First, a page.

Biology of Infection: Microbial Strategies for Disease

One of the fundamental questions that motivates MoGen scientists working in the area of Molecular Microbiology & Infectious Disease is: how do microbial pathogens interact with host cells and cause disease? We address this question using cutting-edge approaches in a diversity of systems, including bacteria, viruses, and fungi. Professor John Brumell’s team pioneers a cell biological approach, with a focus on the foodborne pathogens Salmonella and Listeria. These bacteria have the remarkable ability to invade into, and replicate within our cells during an infection. An important question is how these bacteria can spread from one infected cell to another to perpetuate the disease. In a recent study published in Nature, Dr. Brumell's laboratory showed that Listeria can disguise itself as 'cellular garbage' to promote its uptake by neighbouring cells. These studies show how bacteria can exploit the natural process of digesting 'cellular garbage' (a process called efferocytosis), and identify new ways to treat infections. Professor Alex Ensminger has developed an interdisciplinary approach leveraging experimental evolution and genomics to understand the respiratory pathogen, Legionella pneumophila. In close collaboration with Public Health Ontario, the Ensminger team has taken advantage of a number of high-content screening tools and next generation sequencing to uncover phenotypic and genotypic variation between clinical samples collected throughout Ontario. The Ensminger team has begun to model these phenotypic differences through experimental evolution of pathogenesis under controlled laboratory conditions. In a separate set of experiments, they are using two independent robotic platforms within the departmental core to perform genetic interaction and chemogenomic studies to decipher the molecular mechanisms of disease. Beyond bacteria, MoGen professor Martha Brown utilizes a structure-function approach to understand the factors controlling the restricted tropism of enteric adenoviruses for the intestine, and professor Leah Cowen leverages functional genomics and proteomics to dissect the circuitry controlling virulence traits in fungal pathogens.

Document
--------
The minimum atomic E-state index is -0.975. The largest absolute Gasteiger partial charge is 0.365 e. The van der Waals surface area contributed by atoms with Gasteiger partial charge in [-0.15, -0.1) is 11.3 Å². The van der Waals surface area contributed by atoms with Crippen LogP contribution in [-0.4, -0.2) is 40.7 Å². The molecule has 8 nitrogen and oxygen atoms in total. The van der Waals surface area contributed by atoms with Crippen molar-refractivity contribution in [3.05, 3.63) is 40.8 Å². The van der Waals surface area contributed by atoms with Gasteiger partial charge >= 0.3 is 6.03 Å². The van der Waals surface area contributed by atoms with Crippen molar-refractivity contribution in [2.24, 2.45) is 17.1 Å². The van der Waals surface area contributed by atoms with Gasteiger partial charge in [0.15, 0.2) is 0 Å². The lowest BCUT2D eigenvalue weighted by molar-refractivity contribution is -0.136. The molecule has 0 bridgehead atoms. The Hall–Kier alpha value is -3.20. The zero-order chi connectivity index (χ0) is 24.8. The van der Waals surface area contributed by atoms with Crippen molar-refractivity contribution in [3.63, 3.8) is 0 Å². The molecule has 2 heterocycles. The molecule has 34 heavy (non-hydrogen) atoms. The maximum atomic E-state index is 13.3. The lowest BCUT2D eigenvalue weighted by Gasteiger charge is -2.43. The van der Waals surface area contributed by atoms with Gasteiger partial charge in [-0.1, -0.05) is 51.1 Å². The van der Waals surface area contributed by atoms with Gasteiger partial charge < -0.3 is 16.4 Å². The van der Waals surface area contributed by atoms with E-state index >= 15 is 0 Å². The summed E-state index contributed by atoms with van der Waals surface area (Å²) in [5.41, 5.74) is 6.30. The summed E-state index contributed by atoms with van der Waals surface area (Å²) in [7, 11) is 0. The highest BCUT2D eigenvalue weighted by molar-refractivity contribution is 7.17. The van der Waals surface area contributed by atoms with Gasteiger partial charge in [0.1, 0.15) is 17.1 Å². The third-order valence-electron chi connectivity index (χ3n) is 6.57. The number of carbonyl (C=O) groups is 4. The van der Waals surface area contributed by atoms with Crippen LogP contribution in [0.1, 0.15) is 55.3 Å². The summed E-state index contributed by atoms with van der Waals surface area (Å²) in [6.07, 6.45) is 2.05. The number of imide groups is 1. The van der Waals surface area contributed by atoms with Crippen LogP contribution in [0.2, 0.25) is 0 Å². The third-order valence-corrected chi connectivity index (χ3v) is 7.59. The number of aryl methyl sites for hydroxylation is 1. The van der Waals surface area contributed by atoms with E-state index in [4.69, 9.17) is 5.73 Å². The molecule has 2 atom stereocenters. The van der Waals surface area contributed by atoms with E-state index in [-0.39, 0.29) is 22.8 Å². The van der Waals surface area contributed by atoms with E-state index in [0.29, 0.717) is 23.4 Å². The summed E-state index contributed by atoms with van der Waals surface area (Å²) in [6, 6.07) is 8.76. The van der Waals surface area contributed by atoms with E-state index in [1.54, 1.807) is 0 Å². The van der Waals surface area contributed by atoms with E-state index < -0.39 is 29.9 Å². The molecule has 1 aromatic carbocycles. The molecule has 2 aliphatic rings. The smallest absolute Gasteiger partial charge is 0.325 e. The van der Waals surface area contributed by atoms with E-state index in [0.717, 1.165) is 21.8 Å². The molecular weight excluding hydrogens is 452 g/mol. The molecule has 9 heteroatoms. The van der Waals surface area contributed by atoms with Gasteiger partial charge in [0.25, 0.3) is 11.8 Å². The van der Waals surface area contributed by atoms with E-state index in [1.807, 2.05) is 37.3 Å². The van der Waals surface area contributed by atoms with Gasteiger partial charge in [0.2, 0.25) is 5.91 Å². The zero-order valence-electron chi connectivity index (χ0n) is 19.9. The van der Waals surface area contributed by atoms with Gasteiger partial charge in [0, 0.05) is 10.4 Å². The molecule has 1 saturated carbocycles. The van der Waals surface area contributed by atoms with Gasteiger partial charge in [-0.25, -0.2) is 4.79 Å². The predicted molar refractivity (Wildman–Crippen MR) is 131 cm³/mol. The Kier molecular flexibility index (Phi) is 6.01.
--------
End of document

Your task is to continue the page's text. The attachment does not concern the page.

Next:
Gene Trafficking: Mobilizing Toxins and Drug Resistance